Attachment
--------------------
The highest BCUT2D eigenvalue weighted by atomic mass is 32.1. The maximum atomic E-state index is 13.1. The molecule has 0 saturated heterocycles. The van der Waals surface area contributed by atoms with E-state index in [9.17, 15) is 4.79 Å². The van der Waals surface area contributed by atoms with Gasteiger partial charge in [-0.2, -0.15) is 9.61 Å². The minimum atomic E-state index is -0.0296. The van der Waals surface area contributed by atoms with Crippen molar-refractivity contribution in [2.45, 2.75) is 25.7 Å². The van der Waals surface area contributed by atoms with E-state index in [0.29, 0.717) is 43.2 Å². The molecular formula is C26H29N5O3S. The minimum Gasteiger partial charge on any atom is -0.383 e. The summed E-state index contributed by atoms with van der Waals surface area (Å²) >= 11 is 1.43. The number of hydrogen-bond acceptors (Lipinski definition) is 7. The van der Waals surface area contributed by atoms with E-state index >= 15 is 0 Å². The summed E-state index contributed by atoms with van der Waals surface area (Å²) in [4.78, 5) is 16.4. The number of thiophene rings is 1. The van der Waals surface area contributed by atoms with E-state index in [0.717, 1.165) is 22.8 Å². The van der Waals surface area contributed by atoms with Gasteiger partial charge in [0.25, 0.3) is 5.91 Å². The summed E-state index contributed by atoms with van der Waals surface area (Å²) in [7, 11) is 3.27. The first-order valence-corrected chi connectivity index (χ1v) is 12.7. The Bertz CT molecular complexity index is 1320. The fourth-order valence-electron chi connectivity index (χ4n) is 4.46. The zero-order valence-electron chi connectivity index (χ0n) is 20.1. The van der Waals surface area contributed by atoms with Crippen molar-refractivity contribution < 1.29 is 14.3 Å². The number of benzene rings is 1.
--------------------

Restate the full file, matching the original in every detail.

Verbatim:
The highest BCUT2D eigenvalue weighted by atomic mass is 32.1. The maximum atomic E-state index is 13.1. The molecule has 0 saturated heterocycles. The van der Waals surface area contributed by atoms with E-state index in [9.17, 15) is 4.79 Å². The van der Waals surface area contributed by atoms with Gasteiger partial charge in [-0.2, -0.15) is 9.61 Å². The minimum atomic E-state index is -0.0296. The van der Waals surface area contributed by atoms with Crippen molar-refractivity contribution in [2.45, 2.75) is 25.7 Å². The van der Waals surface area contributed by atoms with E-state index in [0.29, 0.717) is 43.2 Å². The molecular formula is C26H29N5O3S. The minimum Gasteiger partial charge on any atom is -0.383 e. The summed E-state index contributed by atoms with van der Waals surface area (Å²) >= 11 is 1.43. The number of hydrogen-bond acceptors (Lipinski definition) is 7. The van der Waals surface area contributed by atoms with E-state index >= 15 is 0 Å². The summed E-state index contributed by atoms with van der Waals surface area (Å²) in [4.78, 5) is 16.4. The number of thiophene rings is 1. The van der Waals surface area contributed by atoms with E-state index in [0.717, 1.165) is 22.8 Å². The van der Waals surface area contributed by atoms with Gasteiger partial charge in [0.25, 0.3) is 5.91 Å². The summed E-state index contributed by atoms with van der Waals surface area (Å²) in [7, 11) is 3.27. The first-order valence-corrected chi connectivity index (χ1v) is 12.7. The Bertz CT molecular complexity index is 1320. The fourth-order valence-electron chi connectivity index (χ4n) is 4.46. The zero-order valence-electron chi connectivity index (χ0n) is 20.1. The van der Waals surface area contributed by atoms with Crippen molar-refractivity contribution < 1.29 is 14.3 Å². The number of benzene rings is 1.